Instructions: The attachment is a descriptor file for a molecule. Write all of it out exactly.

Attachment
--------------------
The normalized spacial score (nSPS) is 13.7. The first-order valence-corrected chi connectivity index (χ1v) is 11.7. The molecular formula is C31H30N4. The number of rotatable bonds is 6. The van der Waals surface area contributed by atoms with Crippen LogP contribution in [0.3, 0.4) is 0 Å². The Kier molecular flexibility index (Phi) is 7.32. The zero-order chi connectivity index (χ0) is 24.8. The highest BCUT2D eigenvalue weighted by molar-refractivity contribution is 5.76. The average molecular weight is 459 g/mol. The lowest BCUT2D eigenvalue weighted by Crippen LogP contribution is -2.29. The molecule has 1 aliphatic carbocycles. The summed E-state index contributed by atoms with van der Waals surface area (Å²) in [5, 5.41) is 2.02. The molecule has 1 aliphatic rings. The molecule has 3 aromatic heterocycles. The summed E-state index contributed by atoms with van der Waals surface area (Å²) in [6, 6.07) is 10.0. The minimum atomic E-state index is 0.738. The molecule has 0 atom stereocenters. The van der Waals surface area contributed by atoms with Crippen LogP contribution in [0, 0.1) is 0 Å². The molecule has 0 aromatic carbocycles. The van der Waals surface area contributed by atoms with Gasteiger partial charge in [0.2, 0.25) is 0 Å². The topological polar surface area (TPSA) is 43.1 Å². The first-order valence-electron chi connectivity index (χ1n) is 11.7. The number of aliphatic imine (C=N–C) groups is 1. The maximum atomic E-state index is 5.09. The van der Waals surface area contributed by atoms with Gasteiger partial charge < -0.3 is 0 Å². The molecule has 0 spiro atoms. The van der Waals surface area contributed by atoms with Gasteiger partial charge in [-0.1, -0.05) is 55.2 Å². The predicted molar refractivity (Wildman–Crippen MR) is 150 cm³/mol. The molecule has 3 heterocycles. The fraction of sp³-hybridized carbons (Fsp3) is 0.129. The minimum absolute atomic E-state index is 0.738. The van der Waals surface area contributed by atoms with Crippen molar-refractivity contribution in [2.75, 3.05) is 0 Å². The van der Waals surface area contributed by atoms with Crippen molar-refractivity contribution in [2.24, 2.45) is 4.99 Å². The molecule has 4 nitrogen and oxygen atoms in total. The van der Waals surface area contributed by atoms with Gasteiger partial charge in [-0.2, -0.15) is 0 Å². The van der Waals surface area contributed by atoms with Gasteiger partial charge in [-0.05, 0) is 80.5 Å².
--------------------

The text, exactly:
The normalized spacial score (nSPS) is 13.7. The first-order valence-corrected chi connectivity index (χ1v) is 11.7. The molecular formula is C31H30N4. The number of rotatable bonds is 6. The van der Waals surface area contributed by atoms with Crippen LogP contribution in [0.3, 0.4) is 0 Å². The Kier molecular flexibility index (Phi) is 7.32. The zero-order chi connectivity index (χ0) is 24.8. The highest BCUT2D eigenvalue weighted by molar-refractivity contribution is 5.76. The average molecular weight is 459 g/mol. The lowest BCUT2D eigenvalue weighted by Crippen LogP contribution is -2.29. The molecule has 1 aliphatic carbocycles. The summed E-state index contributed by atoms with van der Waals surface area (Å²) in [5, 5.41) is 2.02. The molecule has 1 aliphatic rings. The molecule has 3 aromatic heterocycles. The summed E-state index contributed by atoms with van der Waals surface area (Å²) in [6, 6.07) is 10.0. The minimum atomic E-state index is 0.738. The molecule has 0 atom stereocenters. The van der Waals surface area contributed by atoms with Crippen LogP contribution in [0, 0.1) is 0 Å². The molecule has 0 aromatic carbocycles. The van der Waals surface area contributed by atoms with Gasteiger partial charge in [0.2, 0.25) is 0 Å². The topological polar surface area (TPSA) is 43.1 Å². The first-order valence-electron chi connectivity index (χ1n) is 11.7. The number of aliphatic imine (C=N–C) groups is 1. The maximum atomic E-state index is 5.09. The van der Waals surface area contributed by atoms with Gasteiger partial charge < -0.3 is 0 Å². The molecule has 0 spiro atoms. The van der Waals surface area contributed by atoms with Gasteiger partial charge in [-0.1, -0.05) is 55.2 Å². The predicted molar refractivity (Wildman–Crippen MR) is 150 cm³/mol. The molecule has 3 heterocycles. The fraction of sp³-hybridized carbons (Fsp3) is 0.129. The minimum absolute atomic E-state index is 0.738. The van der Waals surface area contributed by atoms with Crippen molar-refractivity contribution in [2.75, 3.05) is 0 Å². The van der Waals surface area contributed by atoms with Crippen molar-refractivity contribution in [2.24, 2.45) is 4.99 Å². The molecule has 4 nitrogen and oxygen atoms in total. The van der Waals surface area contributed by atoms with Gasteiger partial charge in [-0.2, -0.15) is 0 Å². The van der Waals surface area contributed by atoms with Gasteiger partial charge in [-0.05, 0) is 80.5 Å².